Strong peer-to-peer support helps students succeed. As students navigate new digital learning methods that may be challenging or new, peer support is even more critical. Because of Maxine and The Study Space, hundreds of students across Africa are getting the peer support they need to succeed.
Jennifer De-Graft Ninson, Ghana
Jennifer is the Founder of Beyond the Braille – an initiative that supports blind and visually impaired youth with basic, intermediate and advanced computer and digital skills to help support them in their academic journeys.
Beyond the Braille also pairs university student volunteers with a visually impaired peer for one-on-one training on topics such as basic computer navigation, Microsoft Suite, and using the internet and online learning platforms.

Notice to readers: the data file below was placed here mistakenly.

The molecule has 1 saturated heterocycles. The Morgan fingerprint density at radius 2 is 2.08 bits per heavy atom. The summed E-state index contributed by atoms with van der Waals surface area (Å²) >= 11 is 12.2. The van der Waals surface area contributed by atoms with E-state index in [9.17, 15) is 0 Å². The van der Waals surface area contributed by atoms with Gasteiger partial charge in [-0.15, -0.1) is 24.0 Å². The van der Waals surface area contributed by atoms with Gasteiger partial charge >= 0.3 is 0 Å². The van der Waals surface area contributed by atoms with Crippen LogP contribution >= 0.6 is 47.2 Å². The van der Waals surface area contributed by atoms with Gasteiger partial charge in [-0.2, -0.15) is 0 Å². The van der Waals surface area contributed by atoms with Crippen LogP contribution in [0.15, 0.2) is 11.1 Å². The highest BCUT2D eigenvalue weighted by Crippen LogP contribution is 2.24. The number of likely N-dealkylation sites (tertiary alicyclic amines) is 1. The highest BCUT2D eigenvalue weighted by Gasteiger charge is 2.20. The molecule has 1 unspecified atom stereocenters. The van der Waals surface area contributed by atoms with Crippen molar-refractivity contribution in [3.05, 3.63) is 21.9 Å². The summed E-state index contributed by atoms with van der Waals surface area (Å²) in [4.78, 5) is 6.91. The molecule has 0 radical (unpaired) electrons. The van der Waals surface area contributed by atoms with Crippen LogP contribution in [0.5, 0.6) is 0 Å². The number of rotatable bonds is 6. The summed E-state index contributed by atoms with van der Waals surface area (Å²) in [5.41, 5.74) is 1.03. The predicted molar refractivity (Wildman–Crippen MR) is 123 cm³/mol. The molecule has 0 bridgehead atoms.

In addition to supporting their studies, Jennifer hopes these new tech skills will help students find a job after graduation. “There is already a high level of inequality against persons with disabilities,” she explains. “Some of them complete school and may not get good jobs or even employment because of their disability.”
As a member of the #DOTYouth Street Team, Jennifer has been paired with a coach in Ghana to talk about her growth and sustainability vision for Beyond the Braille, and with her support and seed funds from DOT is looking forward to expanding her initiative even further. Read more about Jennifer here.
Aisha Abdulkadir, Kenya